New York City

NYC Council pushes de Blasio to do more for the homeless

April 22, 2015 By Jonathan Lemire Associated Press
Bill de Blasio, AP photo
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With New York City’s homelessness population reaching an all-time high, the City Council has urged Mayor Bill de Blasio to increase funding to programs aimed at keeping families off the city’s streets.

More than 58,000 people, including 25,000 children, sleep in the city’s shelter system each night. De Blasio, who has made helping the less fortunate the center of his administration, has said that he will devote more resources to combating the problem but some advocates — and now the council — have suggested that he is not going far enough.

The council budget plan includes a call for the administration to designate 2,500 of the approximately 5,000 public housing units that become available each year for homeless families leaving city shelters. Advocates believe the program helps families transition from shelters back into the private housing market, but the de Blasio administration has earmarked only 750 apartments a year for the project, far less than several recent mayors.

Additionally, the council is calling on the administration to increase funding into the Court-Based Homelessness Prevention Project, which fights on behalf of families facing eviction in housing court.

The program currently can serve an estimated 2,400 cases a year; the council says that an additional $7.5 million in city funding could allow it to serve more than 6,000 at-risk families in a total of ten zip codes throughout New York City.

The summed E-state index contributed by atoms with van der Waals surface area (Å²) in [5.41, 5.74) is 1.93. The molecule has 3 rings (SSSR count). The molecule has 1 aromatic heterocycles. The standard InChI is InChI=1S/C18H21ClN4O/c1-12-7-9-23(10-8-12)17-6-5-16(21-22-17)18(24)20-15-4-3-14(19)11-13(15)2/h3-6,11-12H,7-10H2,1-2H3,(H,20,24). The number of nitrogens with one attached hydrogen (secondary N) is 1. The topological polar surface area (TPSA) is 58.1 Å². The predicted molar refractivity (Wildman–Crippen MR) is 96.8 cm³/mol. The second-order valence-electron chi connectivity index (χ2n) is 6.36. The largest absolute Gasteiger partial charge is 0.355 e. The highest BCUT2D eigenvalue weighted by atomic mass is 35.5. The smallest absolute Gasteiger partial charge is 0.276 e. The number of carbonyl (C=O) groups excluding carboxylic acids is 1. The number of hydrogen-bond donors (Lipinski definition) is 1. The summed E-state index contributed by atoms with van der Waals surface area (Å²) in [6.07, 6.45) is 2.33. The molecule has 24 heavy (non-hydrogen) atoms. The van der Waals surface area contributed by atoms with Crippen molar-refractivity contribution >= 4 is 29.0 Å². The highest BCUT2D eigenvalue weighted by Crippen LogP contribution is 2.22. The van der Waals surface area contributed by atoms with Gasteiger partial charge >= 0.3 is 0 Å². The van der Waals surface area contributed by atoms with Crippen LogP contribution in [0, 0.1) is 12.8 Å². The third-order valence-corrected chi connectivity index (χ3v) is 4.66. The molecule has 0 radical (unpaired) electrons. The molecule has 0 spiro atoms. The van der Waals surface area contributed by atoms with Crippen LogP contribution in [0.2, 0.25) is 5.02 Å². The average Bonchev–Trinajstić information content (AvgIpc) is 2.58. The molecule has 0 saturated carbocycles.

“Providing homeless families with transitional housing will give them a more secure setting to establish stability and rebuild their lives,” City Council Speaker Melissa Mark-Viverito said Tuesday, “while providing aid to those threatened with eviction can curb one of the most common causes of homelessness.”

Some homeless advocates said that de Blasio should match the commitment made by Rudolph Giuliani, who devoted 2,500 New York City Public Housing Authority (NYCHA) units to the formerly homeless.

“This mayor should step up,” said Mary Brosnahan, president of the Coalition for the Homeless. “There’s no more important tool the city has in its arsenal to combat homeless than to set aside those NYCHA units.”

Mayoral spokeswoman Ishanee Parikh did not signal whether de Blasio would support the plans, saying the proposals would be discussed during upcoming budget negotiations. But she said that combatting homelessness was a priority for the mayor and defended his record on the issue, saying “we’ve taken aggressive steps to confront this crisis.”

Administration officials pointed to a $36 million tenant protection plan, an increase in funding to an anti-eviction plan, an improved rental assistance program, and a Department of Homeless Services program called Homebase that served 12,000 households with a variety of services to prevent eviction.

The council, which is overwhelmingly Democratic, has largely marched in lockstep with the liberal mayor. But there has been daylight on a few issues during this budget season, including a council proposal to hire 1,000 more police officers.

De Blasio nixed that idea in 2014 and had not yet committed to it this year. The mayor will present his executive budget in early May. A budget deal must be brokered by the end of June.

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